Friday, December 21, 2012

Thanks for clearing your sidewalk!

First, thanks to all who promptly cleared their sidewalks. I know how hard it can be, as my back will attest after going through 3 rounds of manual snow/ice removal in the last 24 hours, including removing the ice wall in front of my driveway this morning. (Not only do I not own a snow-blower, but without a garage, I'm not sure where I'd put one.)

One of the local business
that didn't clear their walk,

even though they managed
to fully clear their parking lot.
I am frankly stunned that some of the commercial properties - in front of apartment buildings and stores - are so poorly cleared. Since the stores are open for business and people are coming and going from the apartments, I know it's not a case of no one being able to physically get to the location.

City ordinance requires that sidewalks be cleared within 24 hours of the end of the storm. If you can't get all the ice off, the city expects that salt/sand be applied. 

I am very happy that we have this ordinance, because not everyone is physically capable of navigating snow banks, icy sidewalks, or narrow paths stamped down only by others' feet. A few years ago there was a news story about a student at the UW who was trying to get to classes but couldn't because he was in w wheelchair, and the sidewalk between his apartment and the corner had not been cleared. Not only that, he couldn't even get to a bus stop because the curb cuts at the corners had not been cleared. Even people with poor balance or less sure footing in general often can't navigate an uncleared sidewalk or blocked curb cut.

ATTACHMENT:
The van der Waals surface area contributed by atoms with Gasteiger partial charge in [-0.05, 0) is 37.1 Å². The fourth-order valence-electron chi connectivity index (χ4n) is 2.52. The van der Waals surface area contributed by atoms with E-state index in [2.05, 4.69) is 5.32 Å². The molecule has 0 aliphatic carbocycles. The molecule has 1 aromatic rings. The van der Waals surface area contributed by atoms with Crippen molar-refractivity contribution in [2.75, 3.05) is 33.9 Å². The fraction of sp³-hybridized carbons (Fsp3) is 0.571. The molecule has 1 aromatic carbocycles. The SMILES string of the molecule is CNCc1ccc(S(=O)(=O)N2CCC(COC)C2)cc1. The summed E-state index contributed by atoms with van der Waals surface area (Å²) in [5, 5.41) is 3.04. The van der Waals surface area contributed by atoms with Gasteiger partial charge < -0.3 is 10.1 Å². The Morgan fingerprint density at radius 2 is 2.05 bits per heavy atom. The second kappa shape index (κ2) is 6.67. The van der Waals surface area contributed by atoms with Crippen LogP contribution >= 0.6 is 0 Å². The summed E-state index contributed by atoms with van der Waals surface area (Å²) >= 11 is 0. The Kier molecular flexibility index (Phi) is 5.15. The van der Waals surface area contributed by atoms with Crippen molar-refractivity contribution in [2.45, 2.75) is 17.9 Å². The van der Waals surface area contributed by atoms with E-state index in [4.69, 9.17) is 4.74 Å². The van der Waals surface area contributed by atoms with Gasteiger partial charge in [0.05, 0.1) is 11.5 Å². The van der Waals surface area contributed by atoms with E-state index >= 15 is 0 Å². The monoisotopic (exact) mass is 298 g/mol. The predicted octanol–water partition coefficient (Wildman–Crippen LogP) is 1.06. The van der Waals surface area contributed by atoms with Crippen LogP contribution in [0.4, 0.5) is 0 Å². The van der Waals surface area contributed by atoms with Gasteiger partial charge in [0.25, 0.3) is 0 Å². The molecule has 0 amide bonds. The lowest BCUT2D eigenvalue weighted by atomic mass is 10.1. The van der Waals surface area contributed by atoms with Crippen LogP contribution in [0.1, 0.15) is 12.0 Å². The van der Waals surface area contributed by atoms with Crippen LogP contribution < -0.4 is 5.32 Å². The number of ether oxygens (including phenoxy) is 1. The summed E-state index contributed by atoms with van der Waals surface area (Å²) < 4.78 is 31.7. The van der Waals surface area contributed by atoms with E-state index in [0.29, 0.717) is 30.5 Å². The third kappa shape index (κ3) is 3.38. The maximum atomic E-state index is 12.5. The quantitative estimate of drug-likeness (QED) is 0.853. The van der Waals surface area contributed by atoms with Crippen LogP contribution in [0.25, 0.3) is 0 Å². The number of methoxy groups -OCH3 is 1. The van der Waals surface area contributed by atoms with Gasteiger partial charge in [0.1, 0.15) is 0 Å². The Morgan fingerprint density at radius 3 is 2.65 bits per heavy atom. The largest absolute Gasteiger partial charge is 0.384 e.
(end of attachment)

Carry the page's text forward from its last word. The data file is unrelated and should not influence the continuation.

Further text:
My neighbors shoveled.
Walking is not just an enjoyable activity, it is an integral part of our transportation system. Every trip begins and ends with walking, and walking is certainly safer than driving when the roads are still not completely cleared. And when the buses are up and running again, we will all need to walk to get to and from the bus. (And again, riding the bus is both safer for the individual, but also keeps lots of cars off the roads, thereby making icy roads safer for others as well.)

One of the other nice features of living in Madison is that there are locations around the city with sand piles (mixed with salt, which both keeps the salt from freezing into a solid mass and helps melt snow/ice.) This is free of the taking for use on your sidewalk, stairs, or driveway. I have used perhaps one bag of salt in 20 years of home ownership. I use the sand from the city instead. The darker color of the sand also helps the sun take care of the final melting.

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